situation has now changed. The new NATO has appeared as the flag bearer, restricting violence and defining order in the world. This new order is post-national, and must be understood as such. In opposition stands the old national state order, Milosevic and the old order proponents. One can perhaps even talk about this in a social context, Yugoslavia standing for the old order and NATO and the West for the new. All over

in Mapping European security after Kosovo
Democratisation, nationalism and security in former Yugoslavia

ethnic nationalisms. For civic nationalisms often demand, as the price for receiving citizenship and its benefits, the surrender of ethnic community and individuality, the privatization of ethnic religion and the marginalization of the ethnic culture and heritage of minorities within the borders of the national state. 47 The ‘price for

in The Kosovo crisis and the evolution of post-Cold War European security

party political positions at the national level.7 The nature of the German party system, together with the penetration by the parties of much of the bureaucracy and public institutions and enterprises, explains in part the close relationship between the national and state parties. But constitutional provisions calling for the creation of uniform or equivalent living conditions; close interrelationships between the national, state, and local office holders and civil servants in the German federal system, often referred to as Politikverflechtung; the relatively small

in The Länder and German federalism

the substitute of the unrepresentable totality’ (p. 58). Thus ‘space’ is now effectively a word denoting the transcendental totality itself, both a phenomenal and a noumenal entity, and so becomes logically both chapter3 21/12/04 62 11:14 am Page 62 Imperialism subject and object of modernism. And the totality is imperialism, ‘which stretches out the roads to infinity, beyond the bounds and orders of the national state’ (p. 57). Jameson’s final observation, though, resists dialectical closure: if ‘infinity’ (and ‘imperialism’) are bad or negative in Forster

in Postcolonial contraventions

FOR STUDY One of the errors which is often made in studying the institutions of the European Union is to attempt a comparison with national political systems. This carries a number of difficulties. The EU is not like a national state (though it may be ever closer to becoming one). There are crucial distinctions which must be borne in mind. These include the following. The EU remains an organisation of nations rather than a full-scale supranational body. The members are not yet prepared to abandon national interests completely. Instead, they have shown a willingness

in Understanding British and European political issues
Public presence, discourse, and migrants as threat

Migration and Law 11(2): 159–77. Van Zoonen, L., 1991. ‘Feminist Perspectives on the Media’, in J. Curran and M. Gurevitch, eds, Mass Media and Society , London and New York: Arnold, pp. 31–52. Vogli, E., 2007. 'Hellenes by Descent': Citizenship and Identity in the National State of Greeks (1821–1844), Heraklion: Crete Universtity Press (in Greek). Zavos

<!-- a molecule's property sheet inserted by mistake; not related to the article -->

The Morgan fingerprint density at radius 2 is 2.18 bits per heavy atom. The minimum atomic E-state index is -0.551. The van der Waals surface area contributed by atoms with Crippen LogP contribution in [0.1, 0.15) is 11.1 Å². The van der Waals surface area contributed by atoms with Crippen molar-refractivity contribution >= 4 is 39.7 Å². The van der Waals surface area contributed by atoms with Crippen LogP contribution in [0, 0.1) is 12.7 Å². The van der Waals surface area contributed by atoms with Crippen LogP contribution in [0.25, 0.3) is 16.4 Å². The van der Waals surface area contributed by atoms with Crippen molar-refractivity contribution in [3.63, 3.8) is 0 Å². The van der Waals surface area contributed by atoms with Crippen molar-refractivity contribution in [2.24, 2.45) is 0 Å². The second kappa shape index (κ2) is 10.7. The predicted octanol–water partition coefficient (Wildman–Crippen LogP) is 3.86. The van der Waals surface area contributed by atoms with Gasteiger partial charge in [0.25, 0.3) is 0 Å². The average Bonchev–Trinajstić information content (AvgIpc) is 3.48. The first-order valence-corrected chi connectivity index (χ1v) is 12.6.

in Security/ Mobility
Open Access (free)

. Most states are in fact multi-national. The United Kingdom, for example, is a multi-national state, consisting of four or five identifiable nations. Attempts to create a ‘British’ nation and national identity since, say, the union of the English and Scottish crowns in 1603, the union of Scottish and English parliaments in 1707, or the union with Ireland in 1801, have at best been only partially

in Understanding political ideas and movements
Open Access (free)

forces of disintegration and re-creation can be seen in nations such as Canada and Britain, countries far more stable and well established than the communist regimes of Eastern Europe and the USSR. Canada’s future is questionable because of the continuing conflicts between its English and French-speaking peoples. The UK, even, may disintegrate as a consequence of the various nationalisms within its multi-national state

in Understanding political ideas and movements
Hannah Arendt’s Jewish writings

solution to minority or nationality problems than the autonomous national state with a homogeneous population’. 50 At the same time, and this was a crucial qualification, she warned against allowing a selective distrust of nationalism to be turned into a pretext for abandoning the project for a Jewish homeland. She looked for other solutions, including the idea of a federal state based on equal rights for all peoples following a model she saw in nuce

in Antisemitism and the left

declares that all subjects are equal, in fact there are three distinct classifications of ‘federal subject’ in the document. First, the twenty-one ethnically based republics which are classified as nationalstate formations. Second, krai and oblasts, which are classified as FAD3 10/17/2002 5:42 PM Page 35 Federalism and constitutional asymmetry 35 administrative–territorial formations; and third, autonomous oblasts and autonomous okrugs defined as national-territorial formations.21 Only the republics are defined as ‘states’ with the right to their own

in Federalism and democratisation in Russia